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NJDEP Green Infrastructure Regs to Affect Land Development

By Colliers Engineering & Design

Executive Order 100

In 2020, New Jersey Governor Murphy signed Executive Order 100, a sweeping Energy Master Plan to protect against the threat of climate change. This plan was developed partially in response to a 2019 report “New Jersey’s Rising Seas and Changing Coastal Storms”, prepared by Rutgers University for the Department of Environmental Protection. Part of this plan requires the New Jersey Department of Environmental Protection (NJDEP) to develop new regulations integrating climate change considerations regarding sea level rise into its regulatory and permitting programs.

Developers need to be prepared to change tactics prior to March 2, 2021 as the latest round of stormwater management regulations becomes operative. This translates to how upcoming guidelines for stormwater management and land use permitting will relate to development as initial steps are taken within the regulations to address climate change impacts.


In order to comply with the latest regulations, developers must be prepared to see a different site design process and resulting site designs. There will be more geotechnical soil investigations performed at the onset of projects. There will be less large stormwater basins, and more smaller stormwater basins. The basins themselves will be considered green infrastructure, meaning they will be infiltrating or filtering runoff, or storing runoff for reuse. According to the NJ Developers Green Infrastructure Guide 2.0, “…the key takeaway is this decentralized stormwater management approach under the new rules would increase the developable area of the lot and could provide an additional building to the project.”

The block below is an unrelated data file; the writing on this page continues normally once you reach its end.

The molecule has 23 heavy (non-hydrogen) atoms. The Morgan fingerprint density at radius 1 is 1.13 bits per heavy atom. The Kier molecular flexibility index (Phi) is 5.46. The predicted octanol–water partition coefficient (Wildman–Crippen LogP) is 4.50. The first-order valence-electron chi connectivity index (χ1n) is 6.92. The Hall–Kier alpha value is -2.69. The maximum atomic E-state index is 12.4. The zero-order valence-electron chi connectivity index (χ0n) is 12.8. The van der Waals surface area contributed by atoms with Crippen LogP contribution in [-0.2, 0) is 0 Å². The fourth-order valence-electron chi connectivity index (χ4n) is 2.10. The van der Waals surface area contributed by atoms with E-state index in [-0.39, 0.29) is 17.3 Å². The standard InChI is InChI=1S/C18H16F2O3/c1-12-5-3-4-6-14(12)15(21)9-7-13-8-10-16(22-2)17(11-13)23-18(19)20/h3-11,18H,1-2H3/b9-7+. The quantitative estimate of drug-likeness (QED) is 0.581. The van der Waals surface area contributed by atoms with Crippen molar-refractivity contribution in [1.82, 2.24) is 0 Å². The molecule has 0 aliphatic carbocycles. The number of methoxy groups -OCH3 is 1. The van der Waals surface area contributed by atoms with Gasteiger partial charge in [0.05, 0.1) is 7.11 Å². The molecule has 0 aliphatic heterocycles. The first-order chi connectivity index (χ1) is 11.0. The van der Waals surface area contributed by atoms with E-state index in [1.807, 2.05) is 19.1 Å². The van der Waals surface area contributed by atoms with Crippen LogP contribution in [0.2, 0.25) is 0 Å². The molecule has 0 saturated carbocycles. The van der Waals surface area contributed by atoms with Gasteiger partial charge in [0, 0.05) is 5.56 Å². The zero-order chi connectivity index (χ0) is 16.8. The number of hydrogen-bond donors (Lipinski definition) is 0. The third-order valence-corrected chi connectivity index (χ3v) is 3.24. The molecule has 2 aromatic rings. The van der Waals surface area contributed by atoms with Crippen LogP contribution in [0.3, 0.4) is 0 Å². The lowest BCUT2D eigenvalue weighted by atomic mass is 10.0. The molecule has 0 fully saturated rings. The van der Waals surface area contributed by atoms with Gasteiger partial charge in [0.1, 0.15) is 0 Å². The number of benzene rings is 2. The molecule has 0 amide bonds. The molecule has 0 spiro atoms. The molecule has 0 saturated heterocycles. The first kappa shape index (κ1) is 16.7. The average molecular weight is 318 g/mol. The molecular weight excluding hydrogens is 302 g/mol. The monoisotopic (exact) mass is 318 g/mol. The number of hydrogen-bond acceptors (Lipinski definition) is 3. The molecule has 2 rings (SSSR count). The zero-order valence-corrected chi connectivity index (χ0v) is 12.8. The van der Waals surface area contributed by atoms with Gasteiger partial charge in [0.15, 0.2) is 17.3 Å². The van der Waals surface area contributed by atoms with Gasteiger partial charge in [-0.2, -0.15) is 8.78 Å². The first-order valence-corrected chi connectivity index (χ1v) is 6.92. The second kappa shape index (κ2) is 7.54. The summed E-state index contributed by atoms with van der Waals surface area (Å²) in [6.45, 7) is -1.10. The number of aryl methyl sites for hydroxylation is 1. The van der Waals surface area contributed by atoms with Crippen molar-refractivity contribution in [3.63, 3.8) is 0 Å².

commercial development before after regulation changesExecutive Order 100 is one small step toward more in-depth, ever-evolving guidelines slated for the future of development in New Jersey. That’s why it’s important to get ahead of the curve now so you can navigate the ins and outs of the new regulations from the experts. Local ordinances are still being revised so while some grandfathering options in the regulations for existing projects might be available—the final word will be governed locally. Keep in mind that complete application packages must be submitted prior to March 2, 2021 to be grandfathered-in under the current regulations.

For more information, please contact Steve Gomba, PE, Certified Floodplain Manager in our Hamilton office at

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